“I need a rock clause.”

I got that request earlier this month. I think you need a rock clause too. Here’s why.

The name ”rock clause” comes from a common construction problem – rock where no one expected rock. If you do much excavation, you understand the problem: a ledge of rock or hard pan, or boulders, or a high water table, or unstable soil. All can increase your costs.

But a rock clause can cover more than excavation. It sets up recovery for site conditions not anticipated by the owner and the contractor. A rock clause is protection from any type of unforeseen site condition. And it makes good sense — a benefit to both the contractor and the owner. You can bid jobs based on what’s known and expected, not on the worst possible contingency. If site conditions are different from what was expected, you get paid for work actually done. The owner gets more competitive bids with smaller contingency allowances.

Here’s a typical rock clause (from Construction Contract Writer):

Contractor shall promptly, and before the conditions are disturbed, give a written notice to owners on encountering unforeseeable conditions adversely affecting the work. Owners shall investigate the site conditions promptly after receiving notice. If the conditions cause an increase in cost to contractor or the time required for performing any part of the work and were not reasonably foreseeable by an experienced contractor, an equitable adjustment shall be made under this clause and the contract modified in writing accordingly.

This clause is essentially the same as Federal Acquisition Regulation § 52.236-2, used routinely on federal construction projects.

Courts in some states recognize two types of unforeseen site conditions. Type I is any hidden condition materially different from what the contractor is entitled to rely on. Type II is a hidden physical condition consistent with the contract documents but very different from anything normally encountered. For example, in an excavation contract, Type II differing site conditions may exist if the rock is much more extensive and much denser than expected.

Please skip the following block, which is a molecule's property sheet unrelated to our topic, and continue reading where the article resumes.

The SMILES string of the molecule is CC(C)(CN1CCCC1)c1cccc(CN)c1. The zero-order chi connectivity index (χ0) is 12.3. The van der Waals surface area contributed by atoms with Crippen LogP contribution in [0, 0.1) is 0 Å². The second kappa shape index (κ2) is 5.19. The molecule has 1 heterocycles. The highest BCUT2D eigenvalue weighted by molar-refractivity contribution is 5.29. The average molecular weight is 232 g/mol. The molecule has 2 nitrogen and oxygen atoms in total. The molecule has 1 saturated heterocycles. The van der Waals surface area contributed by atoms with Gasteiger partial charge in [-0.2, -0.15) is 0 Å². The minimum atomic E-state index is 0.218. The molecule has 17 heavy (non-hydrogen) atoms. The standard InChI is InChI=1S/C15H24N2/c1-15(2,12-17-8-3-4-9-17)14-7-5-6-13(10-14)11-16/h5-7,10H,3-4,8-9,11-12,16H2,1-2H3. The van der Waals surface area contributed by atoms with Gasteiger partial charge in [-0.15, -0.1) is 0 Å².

Both Type I and II conditions are harder to substantiate if:

(1) The owner offers no information about site conditions or disclaims the accuracy of any information offered; and

(2) The contractor doesn’t visit the site or doesn’t investigate all information available; and,

(3) A reasonably prudent contractor would have anticipated the conditions actually found; and

(4) The contract specifically makes the contractor responsible for unexpected site conditions.

In home improvement work, “unexpected site conditions” cover far more than excavation. Nearly any surprise found on site can be covered by a rock clause: wiring or venting where not expected, substandard framing, foundation, plumbing or electrical work — anything unanticipated that’s found after construction begins.

Collecting under a rock clause is always a matter of proof (and negotiation): Would a reasonably experienced contractor have expected a problem like this? Still, you’ve got a leg up and more leverage if your contracts include a rock clause. For better protection against the unexpected, have a look at Construction Contract Writer. The trial version is free.